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                                  “I fed them good, I fed them like kings,” says Donny of his horses.
But with all the success of that season, at the end of the year Donny figured out he had lost about $6,000.
“After winning a couple of big races and doing all the work myself, I was $6,000 in the hole. I thought, I’m going to either get out of this business or I’m going to need to expand. I had won races, but I knew I was inexperienced. I didn’t know a fifth of what Chris O’Dell knew. I knew I was going to have to go back into an apprenticeship (with another trainer) or expand my stable.”
Donny decided it was time to quit training.
“I’m a very conservative person and I don’t like to take risks,” he said. “My daughter had just been born and my wife was pregnant with my son.”
Donny left training, but not the racetrack. H e t o o k a j o b a s a n a s s i s t a n t s t a r t e r w i t h t h e starting gate crew at that fall’s State Fair meet. He didn’t know it at the time but it was the first step up the horse racing ladder.
When the State Fair meet ended, Downs at Santa Fe owner Ken Newton hired him as the stalls superintendent at that track.
“I told him I worked on the starting gates,” says Donny. “He said I could run the stalls in the morning and work on the starting gates in the afternoon.”
“That’s how I got my first official position, when they hired me as the stall superinten- dent,” he says.
Since 1989, Cook has held a litany of jobs at the track. The list on his resume includes: clocker, placing judge, paddock judge, clerk
of scales, assistant director of racing, direc-
tor of racing, racing secretary, director of security and assistant general manager. He has been the president of racing at The Downs at Albuquerque since 2006.
Suffice it to say Cook knows just about everything there is to know about running a
racetrack. Being a trainer, he says, probably had the biggest impact.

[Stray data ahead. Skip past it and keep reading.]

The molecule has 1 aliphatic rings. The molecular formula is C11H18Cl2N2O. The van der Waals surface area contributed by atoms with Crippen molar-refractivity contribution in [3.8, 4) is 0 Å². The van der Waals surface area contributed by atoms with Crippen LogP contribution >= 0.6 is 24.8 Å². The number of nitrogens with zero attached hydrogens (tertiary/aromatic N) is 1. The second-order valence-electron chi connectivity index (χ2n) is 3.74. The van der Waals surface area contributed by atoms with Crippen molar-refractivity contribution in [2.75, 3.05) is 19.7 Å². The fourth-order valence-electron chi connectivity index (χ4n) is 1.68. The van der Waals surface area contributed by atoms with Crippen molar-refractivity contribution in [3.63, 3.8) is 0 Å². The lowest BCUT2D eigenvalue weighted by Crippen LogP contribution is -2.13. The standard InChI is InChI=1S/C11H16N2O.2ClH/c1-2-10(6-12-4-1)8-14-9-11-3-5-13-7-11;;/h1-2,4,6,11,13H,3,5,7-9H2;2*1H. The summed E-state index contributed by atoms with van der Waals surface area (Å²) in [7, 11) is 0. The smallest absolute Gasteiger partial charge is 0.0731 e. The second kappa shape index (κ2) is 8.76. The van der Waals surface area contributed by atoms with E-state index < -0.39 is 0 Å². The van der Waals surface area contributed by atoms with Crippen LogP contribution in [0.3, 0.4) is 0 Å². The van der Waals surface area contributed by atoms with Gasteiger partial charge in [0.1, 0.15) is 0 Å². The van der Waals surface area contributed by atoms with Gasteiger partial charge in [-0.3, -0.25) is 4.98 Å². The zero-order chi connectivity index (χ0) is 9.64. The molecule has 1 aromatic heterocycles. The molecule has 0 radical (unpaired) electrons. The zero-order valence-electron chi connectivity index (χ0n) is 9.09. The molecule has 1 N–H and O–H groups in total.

“What I learned as a trainer about working horses and getting horses in condition to run helped me become a racing official because
I learned the whole business,” says Donny. “Some people learn the front side real well
and don’t know anything about the backside. Some know the back side real well and don’t know the front side. As a trainer, I got to learn everything.”
He says his first job at the racetrack as a member of the starting gate crew also proved valuable.
“I know if a guy gave his best effort,” he says. “We try to hire guys that are honest and don’t have any hidden agendas.”
“I know how to operate a grader, a loader. I’m not a track man and don’t pretend to be, but I can walk across our track—not anyone e e l l s s e e ’ ’s s t t r r a a c c k k — — a a n n d d t t e e l l l l y y o o u u i i f f i i t t ’ ’s s r r i i g g h h t t . . I I u u s s e e d d t t o o take my shoes and socks off and walk across our track. I could tell you if the track was good. Ninety percent of the time I’m right.”
It’s clear Cook loves what he does, even though it can sometimes be a no win situation. And Cook’s passion for horse racing and his management style haven’t gone unnoticed.
“He’s very approachable. His door is always open,” says trainer Dick “Flaco” Cappellucci. “He’s very conscientious about wanting to pro- vide us with a good racing surface. It doesn’t mean he’s going to agree with you, but he will hear you out. That’s all we can ask.”
Says O’Dell: “Everything he has done in the horse business is top notch.”
Paul Blanchard, Bill Windham and John Turner are the current ownership partners of The Downs at Albuquerque. Over the last
10 years, the track, backside, grandstand and simulcasting facility have undergone extensive renovation and innovation.
The grandstand was completely reno- vated in 2016 at a cost of $8 million. In
Donny and his wife Liz have been happily married for 32 years.
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